Pay Day Loans/ Angela Quiroz-Saenz Commentary

Payday lending is capitalism to the fullest. Since 1990, there has been an explosion of payday centers nationwide, growing from virtually zero centers to 25,000 in 2007, which is more than the number of McDonalds and Starbucks combined. The concept for maximizing profit is simple: charge people relatively low fees on short-term loans and demand payback in full. If the borrower can’t pay back the loan, charge the fees again and lend the same loan. This method has led to 6.8 million dollars in revenue each year, but when you take a closer look, you will find this money is not earned fairly. The problem is that payday lenders prey on the desperation of hard working people and their knowingly inability to pay back the loan to make their money. Here’s the solution: protect borrowers by implementing comprehensive regulation policies.

Some people think that the people who borrow payday loans are gamblers or addicts looking to get quick cash to support their habit. The average payday consumer is either younger than 25 years, older than 60 years, a single parent, a veteran, an immigrant, or a minority that is earning less than $50,000 a year. And they do not seek loans to support less than acceptable habits. They are seeking loans to pay for food, rent, utilities, and medical bills. Imagine having no money to buy what you need. You would have no other choice but to borrow money, and payday lenders know that.

The average borrower extends their initial loan five to 10 times, paying for fees with no money ever going to the principle of the loan. Eventually, what was a two-week loan quickly turns into a six month loan. Of the $68 billion dollars lenders make in revenue, 90 percent is derived from repeated borrowers.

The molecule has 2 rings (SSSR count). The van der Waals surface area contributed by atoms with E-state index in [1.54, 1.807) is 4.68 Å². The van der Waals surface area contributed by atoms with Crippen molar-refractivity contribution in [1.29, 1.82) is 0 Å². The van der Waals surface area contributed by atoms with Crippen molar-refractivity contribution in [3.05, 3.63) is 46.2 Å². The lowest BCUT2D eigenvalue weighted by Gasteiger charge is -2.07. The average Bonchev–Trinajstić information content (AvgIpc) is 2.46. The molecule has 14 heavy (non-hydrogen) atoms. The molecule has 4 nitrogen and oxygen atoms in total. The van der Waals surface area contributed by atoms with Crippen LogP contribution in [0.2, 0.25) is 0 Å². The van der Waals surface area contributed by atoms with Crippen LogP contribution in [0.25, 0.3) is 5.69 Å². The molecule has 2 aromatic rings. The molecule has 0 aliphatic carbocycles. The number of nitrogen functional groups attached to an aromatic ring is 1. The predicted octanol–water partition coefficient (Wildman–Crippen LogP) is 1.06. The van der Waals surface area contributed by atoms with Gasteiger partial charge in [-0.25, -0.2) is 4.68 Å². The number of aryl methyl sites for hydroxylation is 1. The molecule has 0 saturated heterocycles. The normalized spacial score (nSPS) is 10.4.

Usury laws should be more comprehensive in regulating payday and other short-term consumer loans. Enforcing interest rate caps help in making loans more affordable but are not sufficient enough in protecting consumers from a cycle of extending or re-borrowing a loan. Even in states that have usury laws, payday lenders are finding loopholes. For example, they may state that they charge “fees” rather than “interest rates.” Responsible lending is more than capping fees, interest and loan amounts. It is ensuring a high probability of return on a loan without exacerbating the borrower’s income.

In addition to price caps, lenders should be required to assess the borrower’s ability to undertake a loan. Information from the borrower, proof of income, credit reports, and other sources should be used to determine the borrower’s level of affordability. Not to be confused, no information should be used to deny a loan. This ensures that people only borrow what they can pay back. The borrower’s repayment history and loyalty over time should also be used to increase the amount in subsequent loans. Borrowers should also be given a chance to repay the loan within adequate time. This means that money paid should go to paying off the principal amount, even when loans are extended.

To some, these suggestions seem to defy the whole concept of a payday loan. It seems to make it more difficult for lenders to give loans, restricts the availability of funds for consumers, and removes the “short-term” from “short-term loan.” I say that if the concept of a payday loan is to prey upon vulnerable people, then maybe the concept of payday loans should be defied.